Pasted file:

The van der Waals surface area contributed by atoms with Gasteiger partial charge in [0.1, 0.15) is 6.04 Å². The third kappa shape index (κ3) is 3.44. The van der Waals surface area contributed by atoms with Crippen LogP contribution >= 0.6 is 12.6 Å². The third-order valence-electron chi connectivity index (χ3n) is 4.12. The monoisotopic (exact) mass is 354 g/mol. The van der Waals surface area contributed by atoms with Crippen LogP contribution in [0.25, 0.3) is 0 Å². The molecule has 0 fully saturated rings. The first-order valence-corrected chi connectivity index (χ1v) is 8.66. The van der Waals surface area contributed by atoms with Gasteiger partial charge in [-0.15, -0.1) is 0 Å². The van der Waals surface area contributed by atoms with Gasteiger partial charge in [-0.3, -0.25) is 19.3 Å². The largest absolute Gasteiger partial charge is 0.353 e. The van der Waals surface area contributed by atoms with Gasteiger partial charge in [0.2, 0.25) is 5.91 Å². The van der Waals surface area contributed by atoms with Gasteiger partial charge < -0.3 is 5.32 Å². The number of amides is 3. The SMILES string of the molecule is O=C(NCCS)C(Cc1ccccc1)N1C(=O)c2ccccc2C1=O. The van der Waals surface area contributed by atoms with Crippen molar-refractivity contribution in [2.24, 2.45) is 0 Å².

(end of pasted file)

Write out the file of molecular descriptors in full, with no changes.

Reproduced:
The van der Waals surface area contributed by atoms with Gasteiger partial charge in [0.1, 0.15) is 6.04 Å². The third kappa shape index (κ3) is 3.44. The van der Waals surface area contributed by atoms with Crippen LogP contribution >= 0.6 is 12.6 Å². The third-order valence-electron chi connectivity index (χ3n) is 4.12. The monoisotopic (exact) mass is 354 g/mol. The van der Waals surface area contributed by atoms with Crippen LogP contribution in [0.25, 0.3) is 0 Å². The molecule has 0 fully saturated rings. The first-order valence-corrected chi connectivity index (χ1v) is 8.66. The van der Waals surface area contributed by atoms with Gasteiger partial charge in [-0.15, -0.1) is 0 Å². The van der Waals surface area contributed by atoms with Gasteiger partial charge in [-0.3, -0.25) is 19.3 Å². The largest absolute Gasteiger partial charge is 0.353 e. The van der Waals surface area contributed by atoms with Gasteiger partial charge in [0.2, 0.25) is 5.91 Å². The van der Waals surface area contributed by atoms with Gasteiger partial charge < -0.3 is 5.32 Å². The number of amides is 3. The SMILES string of the molecule is O=C(NCCS)C(Cc1ccccc1)N1C(=O)c2ccccc2C1=O. The van der Waals surface area contributed by atoms with Crippen molar-refractivity contribution in [2.24, 2.45) is 0 Å².